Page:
Eventually, there is an investigation carried out into the circumstances surrounding the sudden admission to hospital of your relative, and there are numerous Establishment Concerns meetings held (without family being able to be present or represented).  CSCI is ‘invited’ but can’t be required to attend, because they are all under the wing of the local authority, so CSCI will merely accept the minutes of those meetings.  The report is published – but is considered now to be ‘an internal matter’, so,  no – family can’t be allowed even to see it.

In the blink of an eye, the flagship care home is not allowed to accept any new residents.  There were no systems in place for staff training, staff supervision, staff monitoring, supervision of record keeping, medication knowledge, knowledge of the way the health and medical care system in this country works, knowledge of various medical conditions, knowledge of swallowing difficulties, knowledge of seizures, knowledge of the dangers of dehydration, knowledge of how to deal with dementia, knowledge of the dangers of not keeping a watch on the decline of a person who has only been in your care for a week, knowledge of basic communication with the emergency services … … … … and … and … and …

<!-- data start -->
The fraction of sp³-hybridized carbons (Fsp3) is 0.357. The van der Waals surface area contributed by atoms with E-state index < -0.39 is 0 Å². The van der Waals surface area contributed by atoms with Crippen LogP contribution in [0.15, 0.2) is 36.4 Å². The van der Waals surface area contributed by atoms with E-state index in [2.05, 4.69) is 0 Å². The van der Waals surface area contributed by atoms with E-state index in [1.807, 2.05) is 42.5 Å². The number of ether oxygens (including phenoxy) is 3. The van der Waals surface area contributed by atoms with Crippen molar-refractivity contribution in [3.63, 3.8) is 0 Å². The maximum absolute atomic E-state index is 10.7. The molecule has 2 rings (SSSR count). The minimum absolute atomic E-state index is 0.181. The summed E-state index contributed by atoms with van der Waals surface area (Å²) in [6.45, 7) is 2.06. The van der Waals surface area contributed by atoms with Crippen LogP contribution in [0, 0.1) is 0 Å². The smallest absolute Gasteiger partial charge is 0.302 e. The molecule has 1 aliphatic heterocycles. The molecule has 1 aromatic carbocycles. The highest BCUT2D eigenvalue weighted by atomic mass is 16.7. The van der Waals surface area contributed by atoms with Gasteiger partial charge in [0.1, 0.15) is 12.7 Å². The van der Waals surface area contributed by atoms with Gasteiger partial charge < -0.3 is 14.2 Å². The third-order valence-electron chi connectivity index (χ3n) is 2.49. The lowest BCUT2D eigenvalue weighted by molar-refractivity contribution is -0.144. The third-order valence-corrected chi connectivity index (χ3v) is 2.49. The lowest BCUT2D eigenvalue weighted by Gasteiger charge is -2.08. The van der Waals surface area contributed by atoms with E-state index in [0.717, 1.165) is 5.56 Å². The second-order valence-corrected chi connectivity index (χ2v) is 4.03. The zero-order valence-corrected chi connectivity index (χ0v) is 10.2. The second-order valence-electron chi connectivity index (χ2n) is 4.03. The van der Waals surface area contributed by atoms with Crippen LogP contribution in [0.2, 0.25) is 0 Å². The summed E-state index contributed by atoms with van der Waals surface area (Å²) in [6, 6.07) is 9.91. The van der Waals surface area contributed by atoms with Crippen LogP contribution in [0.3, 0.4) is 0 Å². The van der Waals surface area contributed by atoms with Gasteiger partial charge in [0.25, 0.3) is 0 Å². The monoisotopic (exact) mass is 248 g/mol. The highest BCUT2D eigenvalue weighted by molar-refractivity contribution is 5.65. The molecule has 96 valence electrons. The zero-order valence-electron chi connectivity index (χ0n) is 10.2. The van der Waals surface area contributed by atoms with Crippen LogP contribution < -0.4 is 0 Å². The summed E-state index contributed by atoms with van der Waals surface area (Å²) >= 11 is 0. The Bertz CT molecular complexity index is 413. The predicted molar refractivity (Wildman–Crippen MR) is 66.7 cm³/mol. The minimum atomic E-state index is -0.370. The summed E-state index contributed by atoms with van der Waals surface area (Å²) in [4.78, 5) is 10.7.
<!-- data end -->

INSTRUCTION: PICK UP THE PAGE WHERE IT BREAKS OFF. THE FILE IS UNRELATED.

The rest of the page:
… … … and yet, it was called a care home, provided by one of the biggest care home providers in the country.

A year later, and the care home was still not allowed to accept new residents, so serious were the concerns about its lack of care.  Umpteen statutory requirements (20 or so, if I remember correctly) were placed on the care home, alongside the massive improvement plan that was forced upon it.   Numerous members of staff from the manager down were all allowed  to resign, conveniently and without disciplinary action being taken.